D4 Symmetric Stratum of Quartic Plane Curves

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The quartic Hamiltonian form determines a stratum of plane curves with symmetry. The toricity distinguishes between layers of the stratum. Each planar layer contains a family of Hamiltonian level curves, indexed by energy . Allowing the coordinate variables to take on complex values associates each plane curve to a Riemann surface with nontrivial topology. This Demonstration depicts a toric section of and gives a functional form for period integrals taken around orthogonal contours (see Details).

Contributed by: Brad Klee (September 2018)
Open content licensed under CC BY-NC-SA


In this analysis, coordinate variables take on complex values from (or ). The Hamiltonian function has four lines of reflection symmetry in a plane spanned by the real coordinates and . Each line and intersects one circular point and two hyperbolic points. Reflection symmetry allows us to construct real-valued contours,

of the Riemann surface,


The surface is a two-dimensional subset of a four-dimensional space and thus resists geometric intuition. Nevertheless, we color the cross sections and arrange them along to suggest the underlying topology. The depiction of this Demonstration raises to above and to above . Curve meets each curve and in four real points of intersection. The transformation model preserves dihedral symmetry up to a permutation of colors (dimensions).

To get a general idea of time dynamics along , we calculate period integrals along the contour curves. Transforming to action-angle variables,


reduces the Hamiltonian from quartic to quadratic degree,


Solving for the root leads directly to the period-energy function,


with the loop integral taken around the curve . Regardless of toricity, the period function obviously converges on a region . Adapting an algorithm from [1], we routinely produce a Picard–Fuchs type differential equation. Application of the left operator,


to integrand makes for a sum over derivatives,


Such a sum necessarily leaves a remainder on the right-hand side, . The certificate function


contributes to an exact differential , which integrates to zero on a complete cycle around , that is, . The Picard–Fuchs differential equation follows immediately.

Definition of the complex period function around either curve or follows from a beautiful symmetry. Inversion of parameters,


acts on annihilation operator as a scale transformation,


However, annihilation relations are scale free, so the transformation property implies an identity between real and complex periods,


with real period defined as . Both functions and have the same series expansion coefficients, quickly generated by a -recurrence (the Frobenius solution of the Picard–Fuchs equation with two initial values). Our plot of these functions uses a dynamic sum over 500 powers of to achieve adequate convergence.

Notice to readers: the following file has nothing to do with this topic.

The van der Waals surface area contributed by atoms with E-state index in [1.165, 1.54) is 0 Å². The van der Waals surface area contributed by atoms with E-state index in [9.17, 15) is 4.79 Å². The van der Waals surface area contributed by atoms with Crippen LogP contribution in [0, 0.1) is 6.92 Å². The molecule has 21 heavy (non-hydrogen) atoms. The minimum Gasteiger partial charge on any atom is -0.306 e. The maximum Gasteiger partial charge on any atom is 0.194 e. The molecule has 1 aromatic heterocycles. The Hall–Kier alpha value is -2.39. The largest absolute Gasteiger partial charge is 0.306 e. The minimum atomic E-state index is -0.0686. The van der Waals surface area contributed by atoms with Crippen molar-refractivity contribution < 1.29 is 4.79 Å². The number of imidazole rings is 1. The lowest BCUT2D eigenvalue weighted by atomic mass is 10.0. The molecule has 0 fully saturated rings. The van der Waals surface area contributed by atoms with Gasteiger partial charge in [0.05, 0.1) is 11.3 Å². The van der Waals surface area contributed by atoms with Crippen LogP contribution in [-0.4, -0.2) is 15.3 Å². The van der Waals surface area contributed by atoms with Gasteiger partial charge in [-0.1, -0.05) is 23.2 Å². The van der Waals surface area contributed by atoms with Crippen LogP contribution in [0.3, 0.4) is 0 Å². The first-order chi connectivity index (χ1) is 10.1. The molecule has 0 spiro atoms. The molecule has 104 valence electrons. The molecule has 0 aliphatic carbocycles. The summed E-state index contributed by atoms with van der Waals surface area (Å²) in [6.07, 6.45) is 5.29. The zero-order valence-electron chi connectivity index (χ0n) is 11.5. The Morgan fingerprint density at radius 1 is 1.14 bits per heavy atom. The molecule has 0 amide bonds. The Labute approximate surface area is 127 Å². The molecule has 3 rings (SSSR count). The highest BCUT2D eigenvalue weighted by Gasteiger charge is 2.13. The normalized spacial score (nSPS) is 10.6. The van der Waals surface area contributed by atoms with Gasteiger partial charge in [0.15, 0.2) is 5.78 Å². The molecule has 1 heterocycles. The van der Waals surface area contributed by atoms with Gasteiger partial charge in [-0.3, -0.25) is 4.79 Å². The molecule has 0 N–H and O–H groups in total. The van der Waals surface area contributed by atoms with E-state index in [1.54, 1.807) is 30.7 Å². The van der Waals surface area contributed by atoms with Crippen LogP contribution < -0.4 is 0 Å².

The graph of period functions and obviously shows energy inversion symmetry at the elliptic fixed point . This special configuration corresponds to Edwards's family of elliptic curves [2], with genus and period function


The differential equation takes a hypergeometric form. In straightforward analysis of and , we find that boundary values also allow solutions in terms of Gauss's hypergeometric function (see [3–5]). However, the stratum limits do not lead to families of elliptic curves. For nonsingular curves , toricity parameter determines the genus,


To prove the validity of function , observe the self-intersection topology of curve in the limit (see [6]).

The fixed point is also an expectation value. We give a dataset for the librational motion of a plane pendulum over a wide range of energies [7]. The data allows construction of a likelihood function with variation of the toricity . It is then possible to fit function to period versus energy data at precision.


[1] B. Klee, "Approximating Pi with Trigonometric-Polynomial Integrals" from the Wolfram Demonstrations Project—A Wolfram Web Resource. demonstrations.wolfram.com/ApproximatingPiWithTrigonometricPolynomialIntegrals.

[2] H. Edwards, "A Normal Form for Elliptic Curves," Bulletin of the American Mathematical Society, 44, 2007 pp. 393–422. doi:10.1090/S0273-0979-07-01153-6. ams.org

[3] N. J. A. Sloane. "The On-Line Encyclopedia of Integer Sequences." (Sep 14, 2018) oeis.org/A002894.

[4] N. J. A. Sloane. "The On-Line Encyclopedia of Integer Sequences." (Sep 14, 2018) oeis.org/A113424.

[5] N. J. A. Sloane. "The On-Line Encyclopedia of Integer Sequences." (Sep 14, 2018) oeis.org/A318417.

[6] S. S. Abhyankar and C. L. Bajaj, "Computations with Algebraic Curves", Symbolic and Algebraic Computation: ISSAC 1988 (P. Gianni, ed.), Berlin, Heidelberg: Springer, 1989. doi:10.1007/3-540-51084-2_26.

[7] B. Klee, "Fidget Spinner Libration Data," (Sep 25, 2018) wolframcloud.com.


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